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    Mimosa Tree (Albizzia)

    The flowers and bark of the mimosa tree (Albizzia julibrissin) are one of the most valued Chinese botanicals for relieving anxiety, stress and depression. Commonly found growing throughout temperate zones in the Western United States albizzia is native to China, Persia, Korea and Japan. It is traditionally known as "he huan hua" (flowers) and "he huan pi" (bark) and popularly as the "happiness herb" by the Chinese.

    Recently some Chinese herbalists and acupuncturists even call it "herbal prozac." Its use was first documented in the Shen Nong Ben Cao (Divine Husbandman's Classic of the Materia Medica) during the 2nd century for its mood supportive and calming properties as well as a tonic.

    Chinese people traditionally recommend its use for anyone who is suffering from grief as a result of a severe loss.

    Both the bark and the flowers of albizzia are used as a calming sedative in Oriental traditional medicine. Categorized in the Chinese Materia Medica as a calming spirit herb, the bark is thought to 'anchor' the spirit, while the flowers lighten it. The flowers have also been used for the treatment of insomnia, amnesia, sore throat, and contusion in oriental traditional medicine (Kang, et al) as well as depression, melancholy and anxiety.

    Considering the proliferation of antidepressant drugs with their increasingly recognized adverse effects throughout the Western world it's wonderful that nature may have an abundant alternative. In our personal research, we have found a more profound effect than St Johns Wort (Hypericum perforatum).

    There are broadly three classes of antidepressant medications, Tricyclic Antidepressants (TCA's), Monoamine Oxidase inhibitors (MAOI's) and the most popular, Serotonin Selective uptake inhibitors (SSRI's).

    TRI's enhance concentrations of the neurotransmitter chemicals norepinephrine (stimulating) and serotonin (the happiness hormone) in the brain. These are known as monoamines and they must be inactivated and reuptaked by the secreting cells. TRI's block this reuptake, allowing the monoamines to remain active in the body much longer.

    MAOI's not only enhance the same neurotransmitters, norepinephrine and serotonin, but dopamine (the reward, or satisfaction hormone) as well. This is the most dangerous and least prescribed class of antidepressants because it may also inhibit the reuptake of tyramine which can cause dangerously acute hypertension.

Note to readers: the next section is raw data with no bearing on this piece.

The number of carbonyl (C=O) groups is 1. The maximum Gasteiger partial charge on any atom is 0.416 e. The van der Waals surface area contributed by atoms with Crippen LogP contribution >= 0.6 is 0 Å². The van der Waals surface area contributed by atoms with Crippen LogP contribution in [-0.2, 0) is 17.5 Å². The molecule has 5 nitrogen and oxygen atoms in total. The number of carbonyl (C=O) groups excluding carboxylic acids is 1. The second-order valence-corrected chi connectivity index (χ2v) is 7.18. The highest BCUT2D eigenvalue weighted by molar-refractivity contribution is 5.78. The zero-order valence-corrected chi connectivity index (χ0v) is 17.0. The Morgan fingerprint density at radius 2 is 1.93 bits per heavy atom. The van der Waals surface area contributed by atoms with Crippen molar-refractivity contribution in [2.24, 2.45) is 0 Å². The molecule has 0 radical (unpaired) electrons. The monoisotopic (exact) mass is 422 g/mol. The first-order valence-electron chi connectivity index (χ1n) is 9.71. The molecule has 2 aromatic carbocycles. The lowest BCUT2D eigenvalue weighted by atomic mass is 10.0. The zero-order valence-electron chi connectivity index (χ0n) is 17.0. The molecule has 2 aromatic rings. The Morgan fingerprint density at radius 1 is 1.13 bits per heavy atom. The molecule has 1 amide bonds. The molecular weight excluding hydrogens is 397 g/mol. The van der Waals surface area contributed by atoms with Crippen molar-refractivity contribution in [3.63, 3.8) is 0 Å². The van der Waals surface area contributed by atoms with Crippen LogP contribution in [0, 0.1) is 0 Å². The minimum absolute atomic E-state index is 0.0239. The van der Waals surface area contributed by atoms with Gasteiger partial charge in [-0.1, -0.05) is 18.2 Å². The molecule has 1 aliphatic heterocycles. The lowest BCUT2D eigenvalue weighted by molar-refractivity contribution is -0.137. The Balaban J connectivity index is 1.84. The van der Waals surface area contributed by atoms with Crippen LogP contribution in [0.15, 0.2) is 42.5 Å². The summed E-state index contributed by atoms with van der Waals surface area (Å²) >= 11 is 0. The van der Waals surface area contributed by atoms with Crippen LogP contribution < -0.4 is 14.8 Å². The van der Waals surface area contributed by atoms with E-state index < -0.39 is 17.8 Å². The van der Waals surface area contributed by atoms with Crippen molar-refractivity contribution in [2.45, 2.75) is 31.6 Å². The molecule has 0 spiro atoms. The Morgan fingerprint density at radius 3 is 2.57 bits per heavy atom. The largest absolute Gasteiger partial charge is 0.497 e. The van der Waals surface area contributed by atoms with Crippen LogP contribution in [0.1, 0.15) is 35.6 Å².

SSRI's (Selective Serotonin Reuptake Inhibitor’s) include the popular drugs Luvox, Paxil, Prozac, Celexa and Zoloft and work by blocking serotonin reabsorption, specifically it prolongs the effects of serotonin with an accompanying sense of well prolonged well being.

    All three categories of drugs list a plethora of possible and in many cases, likely side effects. Albizzia, on the other hand, may prove to be a safer alternative, though these statements have not been evaluated by the FDA, and this product is not intended to diagnose, treat, cure or prevent any disease.

    With hundreds of years of traditional use, Albizzia may prove to be a useful antidepressant and anti-anxiety herb with no known side effects. While the traditional Chinese dose is 9 to 15 grams daily, a positive effect can be achieved with as little as 3 grams daily.

    Biochemical Theory

    The active constituents of albizzia are saponins and tannins. While specifically it contains albitocin, b-sitosterol, amyrin, 3,4,7-trihydroxyflavone, spinasterylglucoside, machaerinic acid, lactone, methyl ester, acaci acid lactone. Several compounds flavonol glycosides, have demonstrated sedative activity ,4 also quercetrin and isoquercetrin is also a part of its constituents. Finally research has revealed significant antioxidant activity from the bark.

    Evidently few studies of albizzia have been conducted. In one animal study examining the sedative effects of a methanol fresh-flower extract (400g in 3 L two isolated compounds from albizzia, quercetrin and isoquercetrin (flavonol glycosides), were both found to increase pentobarbital-induced sleeping time in a dose-dependent manner in mice. This indicates a possible herb drug indication that patients taking sedatives should be made aware of. As well, it substantiates the sedative claims for albizzia. Yet, through my experience and that of my patients, none have ever reported feelings of drowsiness from the recommended or even relatively higher doses of albizzia alcoholic extract or powder.

    Reportedly, a methanolic extract of the stem bark of Albizzia julibrissin was also found to have significant potential in scavenging destructive free radicals, making albizzia a useful anti-aging antioxidant as well.

    In traditional Chinese Medicine, albizzia bark and flower is classified as sweet with a neutral (neither heating nor cooling) energy and enters the heart and liver organ meridians. Common adulterants found in the market for albizzia flowers are certain species of magnolia flowers which reportedly have similar properties.

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